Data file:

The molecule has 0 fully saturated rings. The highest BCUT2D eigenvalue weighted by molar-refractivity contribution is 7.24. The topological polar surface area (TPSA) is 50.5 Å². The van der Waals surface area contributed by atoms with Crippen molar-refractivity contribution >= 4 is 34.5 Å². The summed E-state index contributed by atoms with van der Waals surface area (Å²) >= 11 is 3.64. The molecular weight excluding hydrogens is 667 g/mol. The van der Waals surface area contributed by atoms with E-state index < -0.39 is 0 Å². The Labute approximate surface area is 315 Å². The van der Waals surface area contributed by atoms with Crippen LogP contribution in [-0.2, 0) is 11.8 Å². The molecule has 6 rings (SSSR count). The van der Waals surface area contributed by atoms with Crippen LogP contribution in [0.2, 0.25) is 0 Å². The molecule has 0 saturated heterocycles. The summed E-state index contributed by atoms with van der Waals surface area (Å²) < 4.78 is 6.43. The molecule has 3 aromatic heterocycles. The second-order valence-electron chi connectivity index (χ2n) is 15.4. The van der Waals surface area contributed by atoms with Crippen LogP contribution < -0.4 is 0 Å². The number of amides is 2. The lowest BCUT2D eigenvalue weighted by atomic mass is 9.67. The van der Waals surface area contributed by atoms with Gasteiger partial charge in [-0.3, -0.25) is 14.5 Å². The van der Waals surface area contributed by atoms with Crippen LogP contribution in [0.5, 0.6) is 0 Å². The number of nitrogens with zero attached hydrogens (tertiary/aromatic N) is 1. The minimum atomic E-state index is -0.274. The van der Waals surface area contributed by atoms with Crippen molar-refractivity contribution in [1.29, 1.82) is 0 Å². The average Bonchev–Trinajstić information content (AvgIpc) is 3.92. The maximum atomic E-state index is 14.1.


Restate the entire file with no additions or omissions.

The molecule has 0 fully saturated rings. The highest BCUT2D eigenvalue weighted by molar-refractivity contribution is 7.24. The topological polar surface area (TPSA) is 50.5 Å². The van der Waals surface area contributed by atoms with Crippen molar-refractivity contribution >= 4 is 34.5 Å². The summed E-state index contributed by atoms with van der Waals surface area (Å²) >= 11 is 3.64. The molecular weight excluding hydrogens is 667 g/mol. The van der Waals surface area contributed by atoms with E-state index < -0.39 is 0 Å². The Labute approximate surface area is 315 Å². The van der Waals surface area contributed by atoms with Crippen LogP contribution in [-0.2, 0) is 11.8 Å². The molecule has 6 rings (SSSR count). The van der Waals surface area contributed by atoms with Crippen LogP contribution in [0.2, 0.25) is 0 Å². The molecule has 0 saturated heterocycles. The summed E-state index contributed by atoms with van der Waals surface area (Å²) < 4.78 is 6.43. The molecule has 3 aromatic heterocycles. The second-order valence-electron chi connectivity index (χ2n) is 15.4. The van der Waals surface area contributed by atoms with Crippen LogP contribution < -0.4 is 0 Å². The number of amides is 2. The lowest BCUT2D eigenvalue weighted by atomic mass is 9.67. The van der Waals surface area contributed by atoms with Gasteiger partial charge in [-0.3, -0.25) is 14.5 Å². The van der Waals surface area contributed by atoms with Crippen LogP contribution in [0.5, 0.6) is 0 Å². The number of nitrogens with zero attached hydrogens (tertiary/aromatic N) is 1. The minimum atomic E-state index is -0.274. The van der Waals surface area contributed by atoms with Crippen molar-refractivity contribution in [1.29, 1.82) is 0 Å². The average Bonchev–Trinajstić information content (AvgIpc) is 3.92. The maximum atomic E-state index is 14.1.